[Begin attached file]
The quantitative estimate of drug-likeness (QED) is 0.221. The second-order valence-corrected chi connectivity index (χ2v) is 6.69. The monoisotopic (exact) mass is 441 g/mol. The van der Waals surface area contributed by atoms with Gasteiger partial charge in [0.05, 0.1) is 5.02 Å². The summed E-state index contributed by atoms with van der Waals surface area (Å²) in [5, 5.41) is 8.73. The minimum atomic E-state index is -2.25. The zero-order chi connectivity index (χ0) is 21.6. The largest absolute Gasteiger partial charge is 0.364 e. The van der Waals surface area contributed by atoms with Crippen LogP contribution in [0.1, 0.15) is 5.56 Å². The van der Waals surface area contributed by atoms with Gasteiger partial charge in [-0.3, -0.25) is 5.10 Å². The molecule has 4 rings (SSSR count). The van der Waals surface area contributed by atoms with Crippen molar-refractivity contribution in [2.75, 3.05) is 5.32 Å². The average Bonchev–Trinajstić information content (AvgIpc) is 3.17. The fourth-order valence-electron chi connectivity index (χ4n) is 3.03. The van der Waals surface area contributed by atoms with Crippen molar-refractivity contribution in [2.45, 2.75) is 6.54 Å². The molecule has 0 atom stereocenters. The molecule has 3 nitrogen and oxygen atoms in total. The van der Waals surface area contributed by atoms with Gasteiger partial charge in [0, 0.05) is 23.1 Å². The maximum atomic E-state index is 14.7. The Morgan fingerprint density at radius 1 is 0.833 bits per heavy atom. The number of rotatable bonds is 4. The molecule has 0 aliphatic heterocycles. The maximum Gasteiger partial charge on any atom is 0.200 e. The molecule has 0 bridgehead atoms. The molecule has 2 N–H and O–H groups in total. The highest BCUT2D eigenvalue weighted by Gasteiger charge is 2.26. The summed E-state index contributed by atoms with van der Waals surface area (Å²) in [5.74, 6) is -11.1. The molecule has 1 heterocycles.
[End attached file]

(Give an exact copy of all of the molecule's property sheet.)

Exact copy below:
The quantitative estimate of drug-likeness (QED) is 0.221. The second-order valence-corrected chi connectivity index (χ2v) is 6.69. The monoisotopic (exact) mass is 441 g/mol. The van der Waals surface area contributed by atoms with Gasteiger partial charge in [0.05, 0.1) is 5.02 Å². The summed E-state index contributed by atoms with van der Waals surface area (Å²) in [5, 5.41) is 8.73. The minimum atomic E-state index is -2.25. The zero-order chi connectivity index (χ0) is 21.6. The largest absolute Gasteiger partial charge is 0.364 e. The van der Waals surface area contributed by atoms with Crippen LogP contribution in [0.1, 0.15) is 5.56 Å². The van der Waals surface area contributed by atoms with Gasteiger partial charge in [-0.3, -0.25) is 5.10 Å². The molecule has 4 rings (SSSR count). The van der Waals surface area contributed by atoms with Crippen molar-refractivity contribution in [2.75, 3.05) is 5.32 Å². The average Bonchev–Trinajstić information content (AvgIpc) is 3.17. The fourth-order valence-electron chi connectivity index (χ4n) is 3.03. The van der Waals surface area contributed by atoms with Crippen molar-refractivity contribution in [2.45, 2.75) is 6.54 Å². The molecule has 0 atom stereocenters. The molecule has 3 nitrogen and oxygen atoms in total. The van der Waals surface area contributed by atoms with Gasteiger partial charge in [0, 0.05) is 23.1 Å². The maximum atomic E-state index is 14.7. The Morgan fingerprint density at radius 1 is 0.833 bits per heavy atom. The number of rotatable bonds is 4. The molecule has 0 aliphatic heterocycles. The maximum Gasteiger partial charge on any atom is 0.200 e. The molecule has 0 bridgehead atoms. The molecule has 2 N–H and O–H groups in total. The highest BCUT2D eigenvalue weighted by Gasteiger charge is 2.26. The summed E-state index contributed by atoms with van der Waals surface area (Å²) in [5.74, 6) is -11.1. The molecule has 1 heterocycles.